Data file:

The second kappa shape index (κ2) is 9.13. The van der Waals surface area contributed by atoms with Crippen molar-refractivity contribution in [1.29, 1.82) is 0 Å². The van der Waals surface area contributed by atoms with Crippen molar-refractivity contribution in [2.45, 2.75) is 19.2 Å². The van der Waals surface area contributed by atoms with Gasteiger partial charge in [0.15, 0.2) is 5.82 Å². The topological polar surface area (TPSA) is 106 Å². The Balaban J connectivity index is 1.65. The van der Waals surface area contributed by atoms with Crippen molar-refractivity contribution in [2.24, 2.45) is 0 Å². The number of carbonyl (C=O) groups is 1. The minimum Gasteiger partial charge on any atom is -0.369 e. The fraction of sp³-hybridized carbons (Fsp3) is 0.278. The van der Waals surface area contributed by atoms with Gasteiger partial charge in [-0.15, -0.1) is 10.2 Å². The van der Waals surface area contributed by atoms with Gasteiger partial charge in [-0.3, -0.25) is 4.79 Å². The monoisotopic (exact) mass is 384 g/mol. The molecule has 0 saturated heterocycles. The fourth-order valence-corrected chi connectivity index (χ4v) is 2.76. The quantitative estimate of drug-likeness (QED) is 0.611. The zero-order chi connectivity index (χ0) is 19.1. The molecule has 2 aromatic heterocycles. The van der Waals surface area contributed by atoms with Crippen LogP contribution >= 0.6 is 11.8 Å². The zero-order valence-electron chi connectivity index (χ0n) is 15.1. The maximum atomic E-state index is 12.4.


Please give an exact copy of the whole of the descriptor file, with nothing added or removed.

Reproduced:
The second kappa shape index (κ2) is 9.13. The van der Waals surface area contributed by atoms with Crippen molar-refractivity contribution in [1.29, 1.82) is 0 Å². The van der Waals surface area contributed by atoms with Crippen molar-refractivity contribution in [2.45, 2.75) is 19.2 Å². The van der Waals surface area contributed by atoms with Gasteiger partial charge in [0.15, 0.2) is 5.82 Å². The topological polar surface area (TPSA) is 106 Å². The Balaban J connectivity index is 1.65. The van der Waals surface area contributed by atoms with Crippen molar-refractivity contribution in [2.24, 2.45) is 0 Å². The number of carbonyl (C=O) groups is 1. The minimum Gasteiger partial charge on any atom is -0.369 e. The fraction of sp³-hybridized carbons (Fsp3) is 0.278. The van der Waals surface area contributed by atoms with Gasteiger partial charge in [-0.15, -0.1) is 10.2 Å². The van der Waals surface area contributed by atoms with Gasteiger partial charge in [-0.3, -0.25) is 4.79 Å². The monoisotopic (exact) mass is 384 g/mol. The molecule has 0 saturated heterocycles. The fourth-order valence-corrected chi connectivity index (χ4v) is 2.76. The quantitative estimate of drug-likeness (QED) is 0.611. The zero-order chi connectivity index (χ0) is 19.1. The molecule has 2 aromatic heterocycles. The van der Waals surface area contributed by atoms with Crippen LogP contribution >= 0.6 is 11.8 Å². The zero-order valence-electron chi connectivity index (χ0n) is 15.1. The maximum atomic E-state index is 12.4.